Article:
Take the 2-minute tour ×
Stack Overflow is a question and answer site for professional and enthusiast programmers. It's 100% free, no registration required.

What is the proper syntax to preg_replace just the parenthesis in PHP?

$search = preg_replace('/\(\)/','',$search);

Thank you

share|improve this question
add comment

4 Answers

up vote 6 down vote accepted

Assuming you want to remove both ( and ) from the $search string:

$search = preg_replace('/\(|\)/','',$search);

I think the fastest way to do this is using the strtr function, like this:

$search = strtr($search, array('(' => '', ')' => ''));
share|improve this answer
    
Ah, thanks. Got it working. –  Norse Mar 1 '12 at 2:00
    
You don't need the extra wrapping () it is for exporting the pattern which in this case is unneeded. –  Tony Bogdanov Mar 1 '12 at 2:01
    
@Tony: indeed! I have removed them. –  J. Bruni Mar 1 '12 at 2:04
add comment

Here are my results of a little field test:

preg_replace("/\(|\)/", "", $str): 1.590735912323

preg_replace('/[\(\)]/', '', $str): 1.3762638568878

strtr($str, array('(' => '', ')' => '')): 0.84079194068909

str_replace("(", "", str_replace(")", "", $str)): 0.80222821235657

The last two are almost identical as J. Bruni pointed.

share|improve this answer
    
Add this to the benchmark: preg_replace('/[\(\)]/', '', $str); - and let us know the results. –  J. Bruni Mar 1 '12 at 2:19
    
So, a couple of str_replaces is faster than a single strtr... if the array could be avoided in favour of a couple of string parameters, maybe it should be faster... strtr($str, '()', ' ') - but this is not the desired behaviour... also, having several replaces, certainly strtr would win! :-) –  J. Bruni Mar 1 '12 at 2:22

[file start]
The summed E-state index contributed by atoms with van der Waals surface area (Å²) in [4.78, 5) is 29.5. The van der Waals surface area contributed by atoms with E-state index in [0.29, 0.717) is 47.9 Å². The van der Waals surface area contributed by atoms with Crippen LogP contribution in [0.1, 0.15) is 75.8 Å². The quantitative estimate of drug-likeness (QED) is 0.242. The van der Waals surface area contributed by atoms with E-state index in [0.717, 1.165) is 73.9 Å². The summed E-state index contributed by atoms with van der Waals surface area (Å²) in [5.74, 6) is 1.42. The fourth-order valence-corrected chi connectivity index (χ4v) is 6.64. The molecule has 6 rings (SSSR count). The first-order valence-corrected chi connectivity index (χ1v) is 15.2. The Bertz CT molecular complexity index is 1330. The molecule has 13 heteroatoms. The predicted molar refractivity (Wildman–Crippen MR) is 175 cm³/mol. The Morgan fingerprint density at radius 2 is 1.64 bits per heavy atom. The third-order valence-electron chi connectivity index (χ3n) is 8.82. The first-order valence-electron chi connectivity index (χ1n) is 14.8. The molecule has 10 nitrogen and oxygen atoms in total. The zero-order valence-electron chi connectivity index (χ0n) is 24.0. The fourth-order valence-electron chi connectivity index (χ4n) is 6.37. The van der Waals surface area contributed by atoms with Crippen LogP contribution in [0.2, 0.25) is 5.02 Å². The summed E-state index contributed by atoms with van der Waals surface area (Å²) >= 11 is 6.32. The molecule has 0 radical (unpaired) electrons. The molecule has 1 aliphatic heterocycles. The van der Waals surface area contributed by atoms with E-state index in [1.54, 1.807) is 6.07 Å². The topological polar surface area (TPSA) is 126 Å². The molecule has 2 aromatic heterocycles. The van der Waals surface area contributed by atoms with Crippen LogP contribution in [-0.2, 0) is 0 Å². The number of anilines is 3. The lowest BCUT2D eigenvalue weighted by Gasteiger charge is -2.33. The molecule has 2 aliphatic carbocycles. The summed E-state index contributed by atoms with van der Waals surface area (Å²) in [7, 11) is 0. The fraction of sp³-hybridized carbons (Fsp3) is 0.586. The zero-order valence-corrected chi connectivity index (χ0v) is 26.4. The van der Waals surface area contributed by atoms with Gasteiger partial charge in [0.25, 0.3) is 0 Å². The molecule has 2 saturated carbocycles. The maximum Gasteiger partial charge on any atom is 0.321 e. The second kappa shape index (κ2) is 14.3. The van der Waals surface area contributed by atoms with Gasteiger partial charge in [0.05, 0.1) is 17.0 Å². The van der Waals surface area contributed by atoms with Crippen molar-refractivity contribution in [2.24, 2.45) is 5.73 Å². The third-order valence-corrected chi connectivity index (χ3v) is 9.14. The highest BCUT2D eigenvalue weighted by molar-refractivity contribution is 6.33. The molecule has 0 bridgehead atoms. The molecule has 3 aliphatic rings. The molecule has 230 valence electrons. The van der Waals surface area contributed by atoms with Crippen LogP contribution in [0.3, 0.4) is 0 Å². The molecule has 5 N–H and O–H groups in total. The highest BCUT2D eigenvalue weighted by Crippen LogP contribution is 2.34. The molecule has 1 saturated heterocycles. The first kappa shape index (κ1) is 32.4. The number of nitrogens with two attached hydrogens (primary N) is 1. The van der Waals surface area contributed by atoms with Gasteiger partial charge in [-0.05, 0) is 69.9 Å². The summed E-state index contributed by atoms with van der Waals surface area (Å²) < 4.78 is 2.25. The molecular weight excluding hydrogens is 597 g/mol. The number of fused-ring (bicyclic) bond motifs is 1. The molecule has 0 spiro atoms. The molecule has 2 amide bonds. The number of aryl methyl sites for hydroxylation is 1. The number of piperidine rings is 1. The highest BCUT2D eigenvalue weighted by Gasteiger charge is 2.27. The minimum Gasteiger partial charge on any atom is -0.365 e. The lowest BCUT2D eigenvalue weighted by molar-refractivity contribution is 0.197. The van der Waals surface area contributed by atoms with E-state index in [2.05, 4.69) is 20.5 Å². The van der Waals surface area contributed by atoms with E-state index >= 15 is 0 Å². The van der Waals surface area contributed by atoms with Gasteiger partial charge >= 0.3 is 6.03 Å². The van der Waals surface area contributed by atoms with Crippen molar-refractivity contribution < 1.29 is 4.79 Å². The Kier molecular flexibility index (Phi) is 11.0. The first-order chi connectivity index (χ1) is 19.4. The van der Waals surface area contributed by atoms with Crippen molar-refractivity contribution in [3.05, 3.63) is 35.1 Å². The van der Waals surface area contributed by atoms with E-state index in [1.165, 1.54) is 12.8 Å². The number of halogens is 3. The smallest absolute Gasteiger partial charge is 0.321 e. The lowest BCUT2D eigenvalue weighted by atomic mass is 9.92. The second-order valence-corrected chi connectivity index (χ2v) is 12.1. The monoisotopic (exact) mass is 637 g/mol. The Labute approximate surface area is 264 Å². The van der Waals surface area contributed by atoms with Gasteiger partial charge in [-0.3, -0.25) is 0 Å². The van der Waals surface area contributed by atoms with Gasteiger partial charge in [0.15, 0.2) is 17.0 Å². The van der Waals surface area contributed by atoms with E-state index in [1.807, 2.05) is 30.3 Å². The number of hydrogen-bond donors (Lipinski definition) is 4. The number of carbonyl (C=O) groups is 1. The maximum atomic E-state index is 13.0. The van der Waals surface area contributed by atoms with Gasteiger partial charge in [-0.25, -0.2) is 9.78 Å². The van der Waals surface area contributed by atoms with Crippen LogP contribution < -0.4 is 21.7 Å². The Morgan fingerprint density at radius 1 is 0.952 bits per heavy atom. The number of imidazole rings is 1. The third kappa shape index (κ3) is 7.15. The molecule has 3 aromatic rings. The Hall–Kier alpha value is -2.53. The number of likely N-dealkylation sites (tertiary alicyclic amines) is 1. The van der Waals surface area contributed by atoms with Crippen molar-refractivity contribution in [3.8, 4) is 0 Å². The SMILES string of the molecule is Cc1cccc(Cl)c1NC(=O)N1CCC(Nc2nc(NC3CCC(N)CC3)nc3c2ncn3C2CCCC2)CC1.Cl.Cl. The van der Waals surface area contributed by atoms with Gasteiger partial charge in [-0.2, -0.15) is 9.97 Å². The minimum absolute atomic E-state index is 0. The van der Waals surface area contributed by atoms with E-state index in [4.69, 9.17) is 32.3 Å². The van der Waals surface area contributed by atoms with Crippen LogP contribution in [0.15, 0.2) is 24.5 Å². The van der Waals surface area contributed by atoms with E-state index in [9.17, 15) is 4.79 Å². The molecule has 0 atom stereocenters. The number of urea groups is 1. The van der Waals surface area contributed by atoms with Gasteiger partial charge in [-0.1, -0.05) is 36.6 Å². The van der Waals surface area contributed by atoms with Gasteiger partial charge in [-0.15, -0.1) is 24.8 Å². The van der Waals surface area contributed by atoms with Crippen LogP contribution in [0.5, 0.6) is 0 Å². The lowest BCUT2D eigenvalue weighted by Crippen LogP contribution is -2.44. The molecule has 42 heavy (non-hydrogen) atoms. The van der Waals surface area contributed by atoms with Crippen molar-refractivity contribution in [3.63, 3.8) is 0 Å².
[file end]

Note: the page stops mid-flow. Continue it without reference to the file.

Yeah, range looks faster. strstr and str_replace are almost the same, I cant find notable difference in the current test, they go up or down each time.. strstr would be more elegant solution though. –  Tony Bogdanov Mar 1 '12 at 2:26
1  
In regex, range is always faster than logic. And string functions are always faster than regex when available. Regex doesn't edge out string functions until you add complexity that results in the need for multiple string functions. –  Nilpo Mar 1 '12 at 4:12
    
This is really useful. One up! Thanks. –  Norse Mar 1 '12 at 5:57
add comment

You mean like this?

$search = preg_replace('/[()]/', '', $search);

This will strip all parenthesis without regard to pairing.

share|improve this answer
2  
case-insensitive parenthesis? :) –  J. Bruni Mar 1 '12 at 2:15
    
Typically this is just the beginning...force of habit. :) –  Nilpo Mar 1 '12 at 4:08
add comment

That is the proper syntax, though preg_replace is for regular expressions, if you just want to replace () then str_replace is a couple of times faster.

If you want to replace ( or ) wherever they are, you could use

preg_replace("/\(|\)/", "", $str);
share|improve this answer
    
Yeah but you'd have to use str_replace twice though right, one for each of the parentheses? –  Norse Mar 1 '12 at 2:01
1  
True, but I bet 5$ it would still be faster :P –  Tony Bogdanov Mar 1 '12 at 2:02
1  
@Tony: the strtr function can make several "str_replaces" at once. I use it in a basic templating class... instead of loop + str_replace, just a single strtr call... –  J. Bruni Mar 1 '12 at 2:05
add comment

Your Answer

 
discard

By posting your answer, you agree to the privacy policy and terms of service.

Not the answer you're looking for? Browse other questions tagged or ask your own question.